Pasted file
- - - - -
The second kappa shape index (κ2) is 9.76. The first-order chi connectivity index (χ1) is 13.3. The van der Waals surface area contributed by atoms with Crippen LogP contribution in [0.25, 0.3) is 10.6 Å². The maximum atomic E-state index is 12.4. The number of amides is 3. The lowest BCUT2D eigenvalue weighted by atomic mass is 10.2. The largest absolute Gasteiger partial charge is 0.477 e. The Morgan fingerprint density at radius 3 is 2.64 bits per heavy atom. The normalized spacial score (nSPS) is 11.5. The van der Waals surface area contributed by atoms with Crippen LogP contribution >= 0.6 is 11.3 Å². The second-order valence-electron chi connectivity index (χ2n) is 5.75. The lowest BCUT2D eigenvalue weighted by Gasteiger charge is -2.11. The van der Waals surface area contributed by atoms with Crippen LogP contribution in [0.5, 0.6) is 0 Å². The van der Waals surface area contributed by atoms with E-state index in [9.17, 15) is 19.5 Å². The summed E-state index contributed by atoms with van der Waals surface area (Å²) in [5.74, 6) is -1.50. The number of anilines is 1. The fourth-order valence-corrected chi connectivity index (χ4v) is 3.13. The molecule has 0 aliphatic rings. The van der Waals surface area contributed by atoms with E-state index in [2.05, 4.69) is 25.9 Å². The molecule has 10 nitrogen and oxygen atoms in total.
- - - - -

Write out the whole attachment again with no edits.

The second kappa shape index (κ2) is 9.76. The first-order chi connectivity index (χ1) is 13.3. The van der Waals surface area contributed by atoms with Crippen LogP contribution in [0.25, 0.3) is 10.6 Å². The maximum atomic E-state index is 12.4. The number of amides is 3. The lowest BCUT2D eigenvalue weighted by atomic mass is 10.2. The largest absolute Gasteiger partial charge is 0.477 e. The Morgan fingerprint density at radius 3 is 2.64 bits per heavy atom. The normalized spacial score (nSPS) is 11.5. The van der Waals surface area contributed by atoms with Crippen LogP contribution >= 0.6 is 11.3 Å². The second-order valence-electron chi connectivity index (χ2n) is 5.75. The lowest BCUT2D eigenvalue weighted by Gasteiger charge is -2.11. The van der Waals surface area contributed by atoms with Crippen LogP contribution in [0.5, 0.6) is 0 Å². The van der Waals surface area contributed by atoms with E-state index in [9.17, 15) is 19.5 Å². The summed E-state index contributed by atoms with van der Waals surface area (Å²) in [5.74, 6) is -1.50. The number of anilines is 1. The fourth-order valence-corrected chi connectivity index (χ4v) is 3.13. The molecule has 0 aliphatic rings. The van der Waals surface area contributed by atoms with E-state index in [2.05, 4.69) is 25.9 Å². The molecule has 10 nitrogen and oxygen atoms in total.